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150 Years Ago Today: The First Battle of Deep Bottom, Day 1: July 27, 1864

The First Battle of Deep Bottom: July 27, 1864:

The Federals Take Four Twenty Pound Parrotts

Note: Click to see maps of the First Battle of Deep Bottom, which should help you follow along with the action.

Brief Summary: In late June 1864, the brigade of Brigadier General Robert Foster established a bridgehead over the James at Deep Bottom, just north of the Bermuda Hundred lines of the Union Army of the James.  Grant’s purpose was to get Lee to extend his lines to cover the approaches to Richmond from the southeast, weakening his defenses elsewhere.  This drew Lee’s attention, but his instructions to Department of Richmond commander Richard S. Ewell went mostly unheeded, other than to send artillery to fire into the bridgehead and Union shipping on the James River.

On July 23, a second brigade was thrown into this bridgehead and it was expanded to occupy the positions the Confederate artillery had established.  And Grant had even bigger plans.  A few days later, he told Army of the Potomac commander George G. Meade that he wanted “a demonstration on the north side of the James River, having for its real object the destruction of the railroad on that side.”  The railroad Grant referred to was the Virginia Central, and he planned to use a force consisting of two divisions of Winfield Scott Hancock’s Second Corps as well as two of Phil Sheridan’s Cavalry divisions, Torbert’s and Gregg’s, all from the Army of the Potomac.  The railroad would be destroyed where possible, and the bridges over the Chickahominy River would be destroyed.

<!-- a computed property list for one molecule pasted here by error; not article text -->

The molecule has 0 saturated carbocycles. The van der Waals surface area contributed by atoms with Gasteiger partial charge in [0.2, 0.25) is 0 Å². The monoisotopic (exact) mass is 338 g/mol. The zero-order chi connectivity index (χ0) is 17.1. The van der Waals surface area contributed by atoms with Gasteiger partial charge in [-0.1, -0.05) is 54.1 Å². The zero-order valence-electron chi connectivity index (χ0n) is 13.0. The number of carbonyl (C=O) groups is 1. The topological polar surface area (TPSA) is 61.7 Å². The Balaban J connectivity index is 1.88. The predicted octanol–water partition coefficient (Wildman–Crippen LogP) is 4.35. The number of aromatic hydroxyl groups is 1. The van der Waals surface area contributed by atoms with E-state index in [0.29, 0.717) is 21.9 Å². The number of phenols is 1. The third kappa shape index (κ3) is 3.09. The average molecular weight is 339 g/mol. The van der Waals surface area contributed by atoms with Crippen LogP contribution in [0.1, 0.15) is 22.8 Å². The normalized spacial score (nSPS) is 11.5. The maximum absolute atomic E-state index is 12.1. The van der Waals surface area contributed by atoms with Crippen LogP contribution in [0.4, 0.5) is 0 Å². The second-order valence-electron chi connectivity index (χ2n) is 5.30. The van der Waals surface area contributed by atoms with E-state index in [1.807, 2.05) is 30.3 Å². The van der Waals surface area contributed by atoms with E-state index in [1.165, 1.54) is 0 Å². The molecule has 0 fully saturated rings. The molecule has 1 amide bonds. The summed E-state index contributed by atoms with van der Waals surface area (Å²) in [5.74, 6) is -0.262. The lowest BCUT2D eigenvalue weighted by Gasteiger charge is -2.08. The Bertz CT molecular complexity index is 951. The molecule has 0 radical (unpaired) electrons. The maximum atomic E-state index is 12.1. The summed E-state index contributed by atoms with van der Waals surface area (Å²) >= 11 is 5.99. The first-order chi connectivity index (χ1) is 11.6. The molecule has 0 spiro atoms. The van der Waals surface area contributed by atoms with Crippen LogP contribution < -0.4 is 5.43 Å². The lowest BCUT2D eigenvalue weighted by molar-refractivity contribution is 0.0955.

The mine Henry Pleasants and his 48th Pennsylvania had been digging since late June was nearly complete, and this operation might also draw Confederate strength north of the James, reducing he Confederate forces east of Petersburg near where the mine explosion was soon to take place.

Drawn in Adobe Illustrator CS3 by Hal Jespersen. Graphic source file is available at http://www.posix.com/CWmaps/

Drawn in Adobe Illustrator CS3 by Hal Jespersen. Graphic source file is available at http://www.posix.com/CWmaps/


In the days leading up to the demonstration, Lee had ordered Kershaw’s First Corps division to assault and attempt to dislodge the Union bridgehead at Deep Bottom.  Some small scale fighting occurred, but no results were gained by the Confederates.  The bridgehead still existed.

On the early morning of Jul 27, Hancock utilized that bridgehead to launch his “demonstration,” though not without some odd tactical decisions. (See Dan O’Connell’s article on First Deep Bottom for details.)  Hancock crossed on the “lower” pontoon bridge, further east and away from the main line of advance.  From there, he advanced across Strawberry Plains against a Confederate position on the Long Bridge Road.  A reinforced Federal skirmish line (1st Brigade, 1st Division, Second Corps) captured the 1st Rockbridge VA Artillery, a battery of four 20-lb Parrott rifles.  After this Confederate force had been routed, the division of John Gibbon pursued down the Long Bridge Road to Bailey’s Creek.  At this point they managed to scatter another Confederate Battery and cross the creek.  However, a strong Confederate battle line was drawn up about half a mile from the creek, and Hancock decided against even attempting it.  Instead, he detailed some units to explore how far north the Confederate left flank ran.  The 26th Michigan, tabbed for this duty, was unsuccessful in the effort.  Hancock dug in at nightfall and contemplated what to do next…


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